Harry Potter and The Prisoner of Azkaban (2004)
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While “The Prisoner of Azkaban” was a critical success, I’ve discovered a lot of the hardcore fans disliked this movie a great deal. As for the financial success it’s pretty much a no-brainer; these films are made because there’s automatically a built-in audience, but as far as critical success, critics loved the work done by Alfonso Cuaron, and I’m one of them. While it may be true I’ve never read the book, I prefer looking at it from a perspective of an outsider and this is the best installment of the franchise so far. I liked the first film, was on the fence for the less than exciting sequel, but this happens to be the best I’ve seen for this so far. As for the “Harry Potter” franchise, I’ve never clicked with this or its less than–how shall I say–sane fans, but this is a great cinematic marvel.

Cuaron whose composed films like “Y Tu Mama Tambien” which are less than kiddy films, manages to refresh the franchise with a fantastic new vision that is often dark without ruining any of the novelty which is starting to wear out. Cuaron puts his imprint on the film with the first twenty minutes which start on a rather dark and weird turn of events setting the stage for the movie. As for Harry Potter, we’re able to delve in to the dark side of Harry that he’s been avoiding and fearing for the first two films and this sequel manages to successfully explore his dark persona and potential for carnage as a dark wizard. Meanwhile Emma Watson blooms as Hermoine who is managing to grow as both a character and powerful wizard as she finally manages to get her revenge on Malfoy and helping Potter on his journey to unwrap the mystery, while Weasely slowly morphs in to an awkward teen with a liking to Hermoine.

As always the film is filled with some amazing special effects, but the real strength lies on the directing in which Cuaron tackles the same darkness he conveyed in his past films in to this which turns from child’s play to a more mature story in the end. While parents may grow weary of the darkness injected in to the series, and perhaps the darkness that will be lost in the next film, this is still the Harry Potter they love. I know, as a non-fan it’s not my place to be so presumptuous, but who gives a crap, this film was really good. Cuaron is possibly the best director of the series managing to maintain the wonder from the first film, and darkness from the second. As for every installment we’re introduced to new characters from the books and they’re rather the oddballs.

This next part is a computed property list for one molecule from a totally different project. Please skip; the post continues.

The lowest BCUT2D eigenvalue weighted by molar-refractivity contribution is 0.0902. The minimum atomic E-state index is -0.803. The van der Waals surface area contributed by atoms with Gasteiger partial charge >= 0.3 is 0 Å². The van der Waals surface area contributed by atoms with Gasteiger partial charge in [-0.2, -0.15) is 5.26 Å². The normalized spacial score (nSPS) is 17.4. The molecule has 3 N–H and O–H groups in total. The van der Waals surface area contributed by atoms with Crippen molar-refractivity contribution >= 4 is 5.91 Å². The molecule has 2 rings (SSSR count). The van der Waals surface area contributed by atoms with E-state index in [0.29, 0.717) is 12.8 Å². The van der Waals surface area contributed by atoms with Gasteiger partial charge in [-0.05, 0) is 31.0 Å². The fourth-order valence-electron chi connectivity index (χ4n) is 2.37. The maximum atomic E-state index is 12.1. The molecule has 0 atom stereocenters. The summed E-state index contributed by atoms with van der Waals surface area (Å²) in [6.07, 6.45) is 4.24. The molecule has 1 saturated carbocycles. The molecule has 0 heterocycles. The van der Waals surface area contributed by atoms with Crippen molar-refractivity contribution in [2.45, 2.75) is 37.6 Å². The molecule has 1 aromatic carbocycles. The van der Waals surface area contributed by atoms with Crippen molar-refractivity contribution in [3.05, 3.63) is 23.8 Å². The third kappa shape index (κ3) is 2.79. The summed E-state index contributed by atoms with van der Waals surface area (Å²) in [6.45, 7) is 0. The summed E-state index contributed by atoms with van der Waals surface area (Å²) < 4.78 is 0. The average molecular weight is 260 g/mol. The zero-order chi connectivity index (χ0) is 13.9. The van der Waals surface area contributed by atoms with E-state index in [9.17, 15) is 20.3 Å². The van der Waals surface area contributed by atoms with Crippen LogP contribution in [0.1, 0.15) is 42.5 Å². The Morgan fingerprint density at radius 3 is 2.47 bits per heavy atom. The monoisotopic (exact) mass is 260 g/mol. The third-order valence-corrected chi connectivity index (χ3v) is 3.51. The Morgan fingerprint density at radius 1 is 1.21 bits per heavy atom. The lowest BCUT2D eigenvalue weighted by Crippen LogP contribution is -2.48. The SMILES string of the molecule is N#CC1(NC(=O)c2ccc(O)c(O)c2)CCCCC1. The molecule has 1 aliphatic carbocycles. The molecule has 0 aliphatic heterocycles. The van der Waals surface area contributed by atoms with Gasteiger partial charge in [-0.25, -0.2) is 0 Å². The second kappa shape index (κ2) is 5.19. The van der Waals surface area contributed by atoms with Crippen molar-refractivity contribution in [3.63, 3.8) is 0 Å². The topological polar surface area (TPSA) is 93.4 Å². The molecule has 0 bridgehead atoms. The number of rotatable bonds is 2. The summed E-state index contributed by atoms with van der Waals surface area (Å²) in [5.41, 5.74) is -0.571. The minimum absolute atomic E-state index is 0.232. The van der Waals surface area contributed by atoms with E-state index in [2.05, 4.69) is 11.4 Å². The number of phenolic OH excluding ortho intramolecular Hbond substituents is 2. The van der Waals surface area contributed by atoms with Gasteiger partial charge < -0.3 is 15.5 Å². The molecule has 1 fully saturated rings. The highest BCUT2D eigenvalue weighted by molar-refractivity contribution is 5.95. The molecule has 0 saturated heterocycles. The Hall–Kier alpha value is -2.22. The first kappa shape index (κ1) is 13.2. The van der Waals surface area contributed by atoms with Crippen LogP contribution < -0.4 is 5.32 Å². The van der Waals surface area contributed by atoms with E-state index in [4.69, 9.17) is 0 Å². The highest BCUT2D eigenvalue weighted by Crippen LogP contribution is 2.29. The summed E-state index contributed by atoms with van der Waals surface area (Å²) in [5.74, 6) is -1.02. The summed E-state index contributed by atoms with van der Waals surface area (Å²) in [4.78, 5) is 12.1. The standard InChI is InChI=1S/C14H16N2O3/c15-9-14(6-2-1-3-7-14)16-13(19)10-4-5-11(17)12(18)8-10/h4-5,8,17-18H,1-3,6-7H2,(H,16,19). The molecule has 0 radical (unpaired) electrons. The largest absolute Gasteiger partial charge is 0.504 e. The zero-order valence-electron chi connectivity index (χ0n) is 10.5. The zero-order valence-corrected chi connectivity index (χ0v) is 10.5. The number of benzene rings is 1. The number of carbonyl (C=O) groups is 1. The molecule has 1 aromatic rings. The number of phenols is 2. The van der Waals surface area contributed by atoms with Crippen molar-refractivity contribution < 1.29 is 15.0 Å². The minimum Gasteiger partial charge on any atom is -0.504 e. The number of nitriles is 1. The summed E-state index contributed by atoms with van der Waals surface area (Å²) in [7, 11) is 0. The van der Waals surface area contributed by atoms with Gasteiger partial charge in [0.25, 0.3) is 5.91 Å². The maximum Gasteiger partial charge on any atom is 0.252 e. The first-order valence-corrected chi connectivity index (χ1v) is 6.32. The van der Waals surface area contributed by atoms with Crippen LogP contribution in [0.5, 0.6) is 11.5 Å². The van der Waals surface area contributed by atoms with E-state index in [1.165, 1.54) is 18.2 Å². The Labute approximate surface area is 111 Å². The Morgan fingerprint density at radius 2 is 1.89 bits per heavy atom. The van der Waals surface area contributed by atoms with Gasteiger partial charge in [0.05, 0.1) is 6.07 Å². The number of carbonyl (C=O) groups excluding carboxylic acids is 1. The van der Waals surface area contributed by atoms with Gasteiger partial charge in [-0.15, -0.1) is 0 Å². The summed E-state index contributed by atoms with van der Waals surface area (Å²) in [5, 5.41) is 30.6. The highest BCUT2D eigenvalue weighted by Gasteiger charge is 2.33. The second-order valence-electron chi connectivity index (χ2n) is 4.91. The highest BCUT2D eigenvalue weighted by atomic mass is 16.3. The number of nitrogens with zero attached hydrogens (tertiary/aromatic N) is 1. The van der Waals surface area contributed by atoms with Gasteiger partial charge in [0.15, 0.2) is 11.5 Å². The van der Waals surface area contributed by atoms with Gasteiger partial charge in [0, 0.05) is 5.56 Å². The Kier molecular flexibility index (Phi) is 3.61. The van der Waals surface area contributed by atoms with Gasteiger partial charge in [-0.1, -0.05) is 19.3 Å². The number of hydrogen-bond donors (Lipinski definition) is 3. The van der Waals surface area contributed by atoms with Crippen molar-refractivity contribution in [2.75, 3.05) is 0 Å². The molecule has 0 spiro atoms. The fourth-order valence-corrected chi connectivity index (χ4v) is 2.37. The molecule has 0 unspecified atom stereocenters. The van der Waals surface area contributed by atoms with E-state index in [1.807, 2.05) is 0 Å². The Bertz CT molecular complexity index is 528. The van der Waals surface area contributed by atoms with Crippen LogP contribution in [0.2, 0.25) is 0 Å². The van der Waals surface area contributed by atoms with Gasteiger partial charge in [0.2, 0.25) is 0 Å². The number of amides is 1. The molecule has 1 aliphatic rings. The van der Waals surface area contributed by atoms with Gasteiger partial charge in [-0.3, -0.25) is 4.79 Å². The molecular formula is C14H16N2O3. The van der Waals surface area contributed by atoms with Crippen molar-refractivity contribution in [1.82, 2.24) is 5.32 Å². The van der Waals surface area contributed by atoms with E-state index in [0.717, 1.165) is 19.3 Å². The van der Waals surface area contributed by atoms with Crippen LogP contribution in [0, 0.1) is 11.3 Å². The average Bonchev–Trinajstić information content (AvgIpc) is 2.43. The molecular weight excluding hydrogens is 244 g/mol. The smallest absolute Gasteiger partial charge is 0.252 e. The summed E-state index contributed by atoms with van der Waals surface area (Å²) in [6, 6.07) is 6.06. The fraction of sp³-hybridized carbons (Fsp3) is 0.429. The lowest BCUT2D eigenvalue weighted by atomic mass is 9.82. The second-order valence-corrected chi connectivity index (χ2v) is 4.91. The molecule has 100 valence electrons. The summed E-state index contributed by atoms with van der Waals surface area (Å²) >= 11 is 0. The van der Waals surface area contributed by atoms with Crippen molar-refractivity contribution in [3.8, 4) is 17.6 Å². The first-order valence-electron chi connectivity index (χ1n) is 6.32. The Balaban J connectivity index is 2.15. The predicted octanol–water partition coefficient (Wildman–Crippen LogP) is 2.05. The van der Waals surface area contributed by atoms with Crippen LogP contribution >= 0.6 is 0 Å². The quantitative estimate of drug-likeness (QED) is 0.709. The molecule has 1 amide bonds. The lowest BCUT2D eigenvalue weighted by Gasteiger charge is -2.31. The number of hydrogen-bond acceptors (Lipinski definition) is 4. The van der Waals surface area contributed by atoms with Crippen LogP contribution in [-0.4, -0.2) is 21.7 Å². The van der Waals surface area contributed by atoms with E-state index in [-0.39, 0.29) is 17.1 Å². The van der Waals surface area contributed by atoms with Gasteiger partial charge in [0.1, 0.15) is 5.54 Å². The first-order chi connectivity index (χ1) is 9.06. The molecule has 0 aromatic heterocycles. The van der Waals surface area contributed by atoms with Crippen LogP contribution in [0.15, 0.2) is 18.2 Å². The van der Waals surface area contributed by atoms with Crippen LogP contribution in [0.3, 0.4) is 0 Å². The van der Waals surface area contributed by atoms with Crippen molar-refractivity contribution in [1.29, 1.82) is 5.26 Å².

Emma Thompson plays the goggle-eyed Mrs. Professor Sybil Trelawney, and David Thewlis is utterly scene stealing as Professor Lupin who has a connection with Potter we learn in the climax, and is an amazing character. For the returning cast, Alan Rickman steals the show yet again as the hard boiled but sweet underneath Professor Snape. I mention Rickman in particular simply because his character happens to be my favorite of the bunch and his darkness along with his power make him a menacing anti-hero. Gary Oldman also manages to chew scenery to a great extent as Sirius Black, an escaped convict of Azkaban who is on his way to get Harry Potter for reasons unknown until the shocking climax.

We’re also introduced to some new fantasy elements that are truly amazing like the Dementor’s the creatures whom resemble the ringwraiths in the “Lord of the Rings” films, but become Harry Potter’s specter of horror, we’re also shown a beautiful Gryphon sequence, and one of the most imaginative in which a creature can form a child’s worst fear and they’re taught to turn it in to something they can laugh at. Cuaron handles the elements of fantasy with a lot of skill and gives the adult audience more to look at while the children will be stunned, all of which include one of the best werewolf transformations I’ve seen in years with some great special effects to accompany it. Cuaron tops himself this time around managing to tell a story while setting a precedent for oncoming directors of the series which will be difficult to top.

For all the wonders the story hands out, the climax ends up completely losing focus with a revelation that is and was both confusing and very disjointed. I was never really sure what the explanation on the plot twist, or the finale was all about, nor did I really seem to want to unwrap the mystery because truly, it’s just so anti-climactic. I sought out explanations for the actual purpose of the plot twist in the climax and it’s never really explained, so the plot ends up becoming more complicated then it should be as the characters through circumstance explain what is going on, but I’ve never been more confused. This received bad reaction from hardcore fans since it’s basically a very loose adaptation, but I didn’t read the book, so as a newcomer to this film though disjointed in the climax, the film is basically the best of the franchise so far with excellent direction, great acting, beautiful special effects, and a dark story many will enjoy.